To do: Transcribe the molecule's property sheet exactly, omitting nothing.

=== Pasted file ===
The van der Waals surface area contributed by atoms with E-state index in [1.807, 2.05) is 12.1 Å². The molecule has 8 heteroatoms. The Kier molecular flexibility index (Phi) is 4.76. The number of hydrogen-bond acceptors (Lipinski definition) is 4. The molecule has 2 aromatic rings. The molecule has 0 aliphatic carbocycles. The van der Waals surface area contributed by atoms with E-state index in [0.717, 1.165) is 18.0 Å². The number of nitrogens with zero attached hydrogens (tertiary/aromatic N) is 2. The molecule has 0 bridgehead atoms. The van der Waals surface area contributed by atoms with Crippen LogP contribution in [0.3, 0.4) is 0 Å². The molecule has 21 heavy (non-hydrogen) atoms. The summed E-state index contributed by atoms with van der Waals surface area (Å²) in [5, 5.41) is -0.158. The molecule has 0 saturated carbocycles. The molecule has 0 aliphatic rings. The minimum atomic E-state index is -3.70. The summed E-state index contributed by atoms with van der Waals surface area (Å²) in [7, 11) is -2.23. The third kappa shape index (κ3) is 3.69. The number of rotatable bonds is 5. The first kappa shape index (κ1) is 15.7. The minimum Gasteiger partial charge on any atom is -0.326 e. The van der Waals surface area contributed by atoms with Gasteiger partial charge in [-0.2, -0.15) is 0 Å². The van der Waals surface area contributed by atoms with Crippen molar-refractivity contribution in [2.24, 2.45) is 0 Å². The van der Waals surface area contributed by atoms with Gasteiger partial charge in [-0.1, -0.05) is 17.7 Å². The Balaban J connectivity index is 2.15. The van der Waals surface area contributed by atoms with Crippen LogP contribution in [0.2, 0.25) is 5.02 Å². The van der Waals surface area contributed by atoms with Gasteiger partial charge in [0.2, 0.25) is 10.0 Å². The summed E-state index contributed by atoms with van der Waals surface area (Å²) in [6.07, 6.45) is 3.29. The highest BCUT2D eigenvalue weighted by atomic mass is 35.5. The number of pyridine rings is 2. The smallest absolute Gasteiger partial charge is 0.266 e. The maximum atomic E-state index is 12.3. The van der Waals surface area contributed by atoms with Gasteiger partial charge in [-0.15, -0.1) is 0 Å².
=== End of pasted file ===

The van der Waals surface area contributed by atoms with E-state index in [1.807, 2.05) is 12.1 Å². The molecule has 8 heteroatoms. The Kier molecular flexibility index (Phi) is 4.76. The number of hydrogen-bond acceptors (Lipinski definition) is 4. The molecule has 2 aromatic rings. The molecule has 0 aliphatic carbocycles. The van der Waals surface area contributed by atoms with E-state index in [0.717, 1.165) is 18.0 Å². The number of nitrogens with zero attached hydrogens (tertiary/aromatic N) is 2. The molecule has 0 bridgehead atoms. The van der Waals surface area contributed by atoms with Crippen LogP contribution in [0.3, 0.4) is 0 Å². The molecule has 21 heavy (non-hydrogen) atoms. The summed E-state index contributed by atoms with van der Waals surface area (Å²) in [5, 5.41) is -0.158. The molecule has 0 saturated carbocycles. The molecule has 0 aliphatic rings. The minimum atomic E-state index is -3.70. The summed E-state index contributed by atoms with van der Waals surface area (Å²) in [7, 11) is -2.23. The third kappa shape index (κ3) is 3.69. The number of rotatable bonds is 5. The first kappa shape index (κ1) is 15.7. The minimum Gasteiger partial charge on any atom is -0.326 e. The van der Waals surface area contributed by atoms with Gasteiger partial charge in [-0.2, -0.15) is 0 Å². The van der Waals surface area contributed by atoms with Crippen molar-refractivity contribution in [2.24, 2.45) is 0 Å². The van der Waals surface area contributed by atoms with Gasteiger partial charge in [-0.1, -0.05) is 17.7 Å². The Balaban J connectivity index is 2.15. The van der Waals surface area contributed by atoms with Crippen LogP contribution in [0.2, 0.25) is 5.02 Å². The van der Waals surface area contributed by atoms with Gasteiger partial charge in [0.2, 0.25) is 10.0 Å². The summed E-state index contributed by atoms with van der Waals surface area (Å²) in [6.07, 6.45) is 3.29. The highest BCUT2D eigenvalue weighted by atomic mass is 35.5. The number of pyridine rings is 2. The smallest absolute Gasteiger partial charge is 0.266 e. The maximum atomic E-state index is 12.3. The van der Waals surface area contributed by atoms with Gasteiger partial charge in [-0.15, -0.1) is 0 Å².